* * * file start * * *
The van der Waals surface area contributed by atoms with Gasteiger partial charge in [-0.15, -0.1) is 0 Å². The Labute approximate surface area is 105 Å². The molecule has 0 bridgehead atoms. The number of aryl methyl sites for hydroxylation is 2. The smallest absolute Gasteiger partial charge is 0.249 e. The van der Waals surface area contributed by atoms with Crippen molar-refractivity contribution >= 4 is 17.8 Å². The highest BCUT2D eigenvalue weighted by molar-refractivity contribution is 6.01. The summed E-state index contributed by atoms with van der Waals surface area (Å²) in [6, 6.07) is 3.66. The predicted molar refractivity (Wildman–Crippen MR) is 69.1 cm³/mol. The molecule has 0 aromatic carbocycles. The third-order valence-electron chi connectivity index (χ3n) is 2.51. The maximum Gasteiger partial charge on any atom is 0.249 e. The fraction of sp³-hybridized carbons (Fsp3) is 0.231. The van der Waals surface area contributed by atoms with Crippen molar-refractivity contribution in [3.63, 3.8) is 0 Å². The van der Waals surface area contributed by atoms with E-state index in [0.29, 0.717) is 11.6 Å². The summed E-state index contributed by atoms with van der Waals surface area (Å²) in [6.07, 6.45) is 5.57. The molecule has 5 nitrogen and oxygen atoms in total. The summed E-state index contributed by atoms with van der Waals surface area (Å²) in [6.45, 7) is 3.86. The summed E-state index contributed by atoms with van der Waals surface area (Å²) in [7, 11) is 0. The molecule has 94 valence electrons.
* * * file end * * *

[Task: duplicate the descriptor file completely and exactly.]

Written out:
The van der Waals surface area contributed by atoms with Gasteiger partial charge in [-0.15, -0.1) is 0 Å². The Labute approximate surface area is 105 Å². The molecule has 0 bridgehead atoms. The number of aryl methyl sites for hydroxylation is 2. The smallest absolute Gasteiger partial charge is 0.249 e. The van der Waals surface area contributed by atoms with Crippen molar-refractivity contribution >= 4 is 17.8 Å². The highest BCUT2D eigenvalue weighted by molar-refractivity contribution is 6.01. The summed E-state index contributed by atoms with van der Waals surface area (Å²) in [6, 6.07) is 3.66. The predicted molar refractivity (Wildman–Crippen MR) is 69.1 cm³/mol. The molecule has 0 aromatic carbocycles. The third-order valence-electron chi connectivity index (χ3n) is 2.51. The maximum Gasteiger partial charge on any atom is 0.249 e. The fraction of sp³-hybridized carbons (Fsp3) is 0.231. The van der Waals surface area contributed by atoms with Crippen molar-refractivity contribution in [3.63, 3.8) is 0 Å². The van der Waals surface area contributed by atoms with E-state index in [0.29, 0.717) is 11.6 Å². The summed E-state index contributed by atoms with van der Waals surface area (Å²) in [6.07, 6.45) is 5.57. The molecule has 5 nitrogen and oxygen atoms in total. The summed E-state index contributed by atoms with van der Waals surface area (Å²) in [6.45, 7) is 3.86. The summed E-state index contributed by atoms with van der Waals surface area (Å²) in [7, 11) is 0. The molecule has 94 valence electrons.